Wood is Greer's primary medium and how he's made a living for the past year.
"I've always been happy working with my hands. I remembered seventh-grade woodshop, of all things," Geer said.
What he does is simple to explain but hard to execute. He takes reclaimed lumber from old houses, trees knocked down by storms or cut down, and then transforms them into living-edge tables, bowls, and even jewelry.
"You just don't understand the beauty inside of this material until you start working with it," Geer said.
He gets the lumber many different ways.
Arborists let him know about trees they're about to cut down. Sometimes he sees, and can even smell, downed trees during a random drive through a neighborhood.
Homeowners have asked him to re-purpose wood from a sentimental tree knocked down by a storm. Geer says that's one of his biggest privileges.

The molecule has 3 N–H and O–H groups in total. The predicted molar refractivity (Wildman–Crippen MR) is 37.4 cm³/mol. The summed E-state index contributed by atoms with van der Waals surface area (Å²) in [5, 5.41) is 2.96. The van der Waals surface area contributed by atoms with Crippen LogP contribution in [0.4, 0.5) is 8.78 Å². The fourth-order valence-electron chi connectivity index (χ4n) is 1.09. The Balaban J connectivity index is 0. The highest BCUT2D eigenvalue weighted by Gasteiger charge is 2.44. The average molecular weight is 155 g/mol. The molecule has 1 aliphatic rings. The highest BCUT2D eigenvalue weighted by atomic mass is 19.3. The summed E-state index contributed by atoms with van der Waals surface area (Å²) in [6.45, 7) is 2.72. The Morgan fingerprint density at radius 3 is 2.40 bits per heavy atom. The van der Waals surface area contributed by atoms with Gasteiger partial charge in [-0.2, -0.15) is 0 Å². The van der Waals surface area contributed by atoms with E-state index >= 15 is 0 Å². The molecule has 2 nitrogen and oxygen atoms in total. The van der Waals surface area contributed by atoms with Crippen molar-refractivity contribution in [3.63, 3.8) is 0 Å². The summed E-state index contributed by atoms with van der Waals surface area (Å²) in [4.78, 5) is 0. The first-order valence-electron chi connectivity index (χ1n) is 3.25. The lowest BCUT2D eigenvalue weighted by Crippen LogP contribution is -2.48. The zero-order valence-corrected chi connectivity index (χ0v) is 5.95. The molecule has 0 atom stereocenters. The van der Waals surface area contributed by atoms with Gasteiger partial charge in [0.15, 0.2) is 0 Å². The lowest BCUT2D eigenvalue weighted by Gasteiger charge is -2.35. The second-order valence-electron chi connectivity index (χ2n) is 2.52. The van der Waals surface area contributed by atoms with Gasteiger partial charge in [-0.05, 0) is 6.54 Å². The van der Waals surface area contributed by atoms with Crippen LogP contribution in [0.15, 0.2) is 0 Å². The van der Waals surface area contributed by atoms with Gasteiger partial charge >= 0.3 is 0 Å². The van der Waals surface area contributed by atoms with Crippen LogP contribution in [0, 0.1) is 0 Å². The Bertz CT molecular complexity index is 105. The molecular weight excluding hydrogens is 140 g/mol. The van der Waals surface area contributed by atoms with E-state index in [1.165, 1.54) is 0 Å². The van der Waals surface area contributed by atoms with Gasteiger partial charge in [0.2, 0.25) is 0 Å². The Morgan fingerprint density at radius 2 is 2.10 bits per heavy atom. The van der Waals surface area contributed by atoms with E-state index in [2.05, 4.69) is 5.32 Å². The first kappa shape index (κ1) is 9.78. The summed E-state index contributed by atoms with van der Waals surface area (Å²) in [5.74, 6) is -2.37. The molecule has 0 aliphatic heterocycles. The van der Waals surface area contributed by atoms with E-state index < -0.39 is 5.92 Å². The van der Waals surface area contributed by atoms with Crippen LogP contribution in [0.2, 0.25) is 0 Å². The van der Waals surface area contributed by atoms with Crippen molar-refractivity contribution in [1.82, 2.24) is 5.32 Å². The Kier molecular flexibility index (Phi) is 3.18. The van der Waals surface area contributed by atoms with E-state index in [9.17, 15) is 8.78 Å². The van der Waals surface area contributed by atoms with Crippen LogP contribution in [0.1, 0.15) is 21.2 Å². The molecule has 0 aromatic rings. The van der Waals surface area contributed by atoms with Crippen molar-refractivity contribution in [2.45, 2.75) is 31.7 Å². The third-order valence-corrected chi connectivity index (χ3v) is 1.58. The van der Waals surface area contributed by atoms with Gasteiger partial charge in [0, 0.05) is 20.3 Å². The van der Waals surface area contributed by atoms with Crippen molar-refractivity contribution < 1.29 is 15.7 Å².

As his business grows, Geer hopes to teach his craft to others. Right now, his 12-year-old daughter, Rylee, is his first student. She's been practicing making bowls.
"It's pretty cool," she said. "Like, the toothbrush holder, every time you brush your teeth, you're like 'hey my dad made a toothbrush holder for my toothbrushes.'"
The biggest lesson he hopes to share is a simple one: Keep wood out of landfills.
"I was drawn to the reclaimed wood because it's tragic that it goes to waste," Geer added. "I enjoy creating things out of materials that were otherwise going to be thrown away."